The first mention of William Patten to be found in this country is in the Cambridge Town Records under the date of 13 March, 1635/36, when the following vote was passed: Agreed Wth William Patten to kepe 100 Cattell on the otherside the Riuer for the space of seauen Mount hes to begine when the Towne shall appoint him and to haue Twenty pounds the one halfe paid him In Monny when he hath kept halfe his tyme and the other halfe In Come when he hath done keeping at the price wch the Comon Rate of Come goeth when he is to be paid and he is to have a man to help him the first 14 days he payinge him for one weeke the Towne for the other alsoe he is to lodg ther exsept once a weeke and to haue a man to keepe them everj other Sct both day and hee to paye Xs a beast/or every beast he shall loese and to keepe noe Cattell of anny man exsept the Townsmen give leaue vpon the for/etuer of 5s a head for every head he shall soe keepe.

In 1638 there appears the following record: Agreed Wth William Patten to keep three score cowes more or lesse vnder 4 score att the direction a/the Townsmen/or all this sumr vntill they take them in att lOs a weeke the one hal/e to bepd in the first weeke in July eithr in monie or good come & thothr halfe when he leaveth a/keeping them in monie & those that Refuse to paye in monie shall paye in come att the price that it is att when it is merchantable he is to pay 3d/or eur cowe he lea veth out a night & Xs a cowe for eurie one that is lost through his Defaulte he is to take noe oth cattell without the townsmens consent he is to dryve them out by six a/the clock in the morning & bring them home by sunn hal/e an houre high att night at the latest & to bring them into the towne eure Evening he is to keepe them but eurie third Sabt & thoth to be prvided for as in former tyme & whoe eur shall bring in anie strange cattell shall synde a helpe for 2 or 3 dayes & the owners to bring them into the common eure morning by the tyme appoynted & his owne cow to be kept free as long as he keepeth them & he is to pay 6d damage for eurie morning that he is not gone out by the tyme appoynted.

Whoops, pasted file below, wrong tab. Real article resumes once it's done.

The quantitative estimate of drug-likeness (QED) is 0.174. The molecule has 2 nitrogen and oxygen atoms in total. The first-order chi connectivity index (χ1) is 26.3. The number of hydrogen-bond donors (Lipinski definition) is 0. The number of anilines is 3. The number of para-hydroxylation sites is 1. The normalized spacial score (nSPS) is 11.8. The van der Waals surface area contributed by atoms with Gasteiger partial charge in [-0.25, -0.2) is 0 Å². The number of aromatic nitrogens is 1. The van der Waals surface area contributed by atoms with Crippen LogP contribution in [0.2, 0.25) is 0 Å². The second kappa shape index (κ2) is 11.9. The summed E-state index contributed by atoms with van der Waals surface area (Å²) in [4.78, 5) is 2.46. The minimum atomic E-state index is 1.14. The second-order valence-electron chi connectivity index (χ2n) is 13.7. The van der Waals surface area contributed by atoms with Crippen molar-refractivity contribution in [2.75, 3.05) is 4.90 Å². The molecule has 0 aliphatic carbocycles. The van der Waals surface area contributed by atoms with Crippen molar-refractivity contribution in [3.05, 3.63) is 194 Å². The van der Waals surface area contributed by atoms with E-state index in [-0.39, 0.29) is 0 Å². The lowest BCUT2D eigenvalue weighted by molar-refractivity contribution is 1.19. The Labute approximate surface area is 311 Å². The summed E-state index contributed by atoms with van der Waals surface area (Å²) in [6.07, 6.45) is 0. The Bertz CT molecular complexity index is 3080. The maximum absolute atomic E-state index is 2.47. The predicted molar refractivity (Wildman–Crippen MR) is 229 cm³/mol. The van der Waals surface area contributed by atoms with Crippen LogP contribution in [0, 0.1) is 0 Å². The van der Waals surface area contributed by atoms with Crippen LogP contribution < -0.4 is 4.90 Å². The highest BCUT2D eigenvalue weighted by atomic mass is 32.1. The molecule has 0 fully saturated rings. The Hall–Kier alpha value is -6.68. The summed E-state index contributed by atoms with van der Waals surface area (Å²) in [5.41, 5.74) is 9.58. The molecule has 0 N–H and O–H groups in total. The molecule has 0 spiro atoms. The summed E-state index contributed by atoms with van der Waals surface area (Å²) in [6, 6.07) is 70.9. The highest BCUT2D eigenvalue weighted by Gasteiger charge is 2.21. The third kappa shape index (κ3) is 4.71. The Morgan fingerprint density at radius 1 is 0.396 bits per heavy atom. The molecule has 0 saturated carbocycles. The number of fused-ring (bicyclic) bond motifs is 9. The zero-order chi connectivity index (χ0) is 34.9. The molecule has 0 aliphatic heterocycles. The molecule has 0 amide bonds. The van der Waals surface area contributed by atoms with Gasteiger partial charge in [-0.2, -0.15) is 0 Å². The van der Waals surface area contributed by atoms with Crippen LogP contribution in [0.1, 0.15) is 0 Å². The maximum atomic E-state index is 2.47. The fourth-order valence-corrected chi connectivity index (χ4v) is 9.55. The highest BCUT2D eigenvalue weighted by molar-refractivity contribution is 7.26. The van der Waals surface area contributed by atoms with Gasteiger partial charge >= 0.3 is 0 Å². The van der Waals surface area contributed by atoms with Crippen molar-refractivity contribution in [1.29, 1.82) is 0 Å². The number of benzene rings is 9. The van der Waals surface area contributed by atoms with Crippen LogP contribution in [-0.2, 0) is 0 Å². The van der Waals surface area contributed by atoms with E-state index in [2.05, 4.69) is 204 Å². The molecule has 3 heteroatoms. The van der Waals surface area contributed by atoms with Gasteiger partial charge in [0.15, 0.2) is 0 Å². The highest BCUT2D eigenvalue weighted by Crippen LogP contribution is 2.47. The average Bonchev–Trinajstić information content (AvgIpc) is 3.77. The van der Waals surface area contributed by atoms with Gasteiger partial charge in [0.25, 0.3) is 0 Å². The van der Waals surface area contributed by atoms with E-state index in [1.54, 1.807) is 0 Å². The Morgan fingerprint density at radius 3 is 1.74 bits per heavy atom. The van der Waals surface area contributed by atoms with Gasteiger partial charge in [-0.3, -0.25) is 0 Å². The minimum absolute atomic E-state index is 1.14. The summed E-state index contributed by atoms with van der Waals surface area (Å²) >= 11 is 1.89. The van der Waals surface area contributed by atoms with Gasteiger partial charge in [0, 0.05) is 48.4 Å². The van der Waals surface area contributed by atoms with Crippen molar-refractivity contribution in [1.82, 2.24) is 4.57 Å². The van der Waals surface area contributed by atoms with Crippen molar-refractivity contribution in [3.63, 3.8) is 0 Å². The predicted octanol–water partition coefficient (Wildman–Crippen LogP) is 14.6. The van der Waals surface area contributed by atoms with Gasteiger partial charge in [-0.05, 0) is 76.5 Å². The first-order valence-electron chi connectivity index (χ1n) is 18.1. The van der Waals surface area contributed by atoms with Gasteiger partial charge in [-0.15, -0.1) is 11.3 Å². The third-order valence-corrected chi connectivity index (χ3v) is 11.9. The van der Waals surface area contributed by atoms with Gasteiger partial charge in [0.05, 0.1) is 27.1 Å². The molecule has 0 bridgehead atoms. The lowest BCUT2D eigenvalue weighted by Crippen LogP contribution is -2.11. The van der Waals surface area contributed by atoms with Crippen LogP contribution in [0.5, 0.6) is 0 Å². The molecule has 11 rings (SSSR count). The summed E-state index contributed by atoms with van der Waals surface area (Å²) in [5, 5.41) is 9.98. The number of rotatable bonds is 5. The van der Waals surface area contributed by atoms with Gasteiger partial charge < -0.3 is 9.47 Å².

In 1646 we find that Brother Patten was fined thrice one shilling for one hog without keeper. On the twentieth day of the third month in 1649, we find that Andrew Stevenson and William Patten were appointed to execute the town order concerning hogs, and to levy on all such as shall be found breaking that order the just penalty of the same therein prescribed. In the same year liberty was granted some of the townsmen, among them William Patten, for the present hay time to mow the common meadow at Shawshine, "prvided they intrench uppon noe prpriety."

On two or three different occasions we find him appointed as one of the surveyors of fences, his district being that about the Menotomy Fields. He was also appointed surveyor of highways on one or two occasions.

The Common, as it was called, was well-timbered, for we find that when anyone wished for lumber he went to the selectmen for permission to get it from the Common. In 1660, at a meeting of the selectmen, several people, among them William Patten, were granted liberty to take timber to repair their fences and for "reparaccon of their houses. In 1663 he was granted liberty to take timber from the Common for a cart, and at another time for a cow-house and half a hundred "rayles7 In November, 1665, he was granted liberty to fell timber to build a lean-to and an end to his barn, and in 1668 to "repayre his old house at towne." He did not always ask for permission, for in 1662 we find that he was fined twenty shillings for felling trees on the Common contrary to town orders. Fines levied by the selectmen were sometimes abated, for in 1663 we find that a fine imposed upon William Patten was abated five shillings. In 1642 we find William Patten enrolled as a member of the honorable Artillery Company of Boston.

William Patten lived on what is now Massachusetts Avenue, opposite the Common. We find in the proprietors  records that William Patten had: One house and garden. about halfe an Acre upon the Cow Common, John Means East, Cow Common South, Thomas Blogget west pine swampe North. In the new Lotts next Manotomie two Acres of planteing grounde Persivall Greene East, Willam Manning west Richard Champnies South, Gregory Stone North. In 1645, forty-seven lots on the west side of Menotomy River were granted to the several inhabitants of the town. In this distribution William Patten had "three acr more or lesse, Richard Francis East Daniell Kempster West, Charlestowne lyne north Comon south." A reference to the accompanying plan will give an idea of the location of his place. In 1901 the city of Cambridge published its early town records and with them a plan of the place in 1635 which had been compiled from the best sources obtainable. By the courtesy of the city clerk we are able to reproduce that plan here.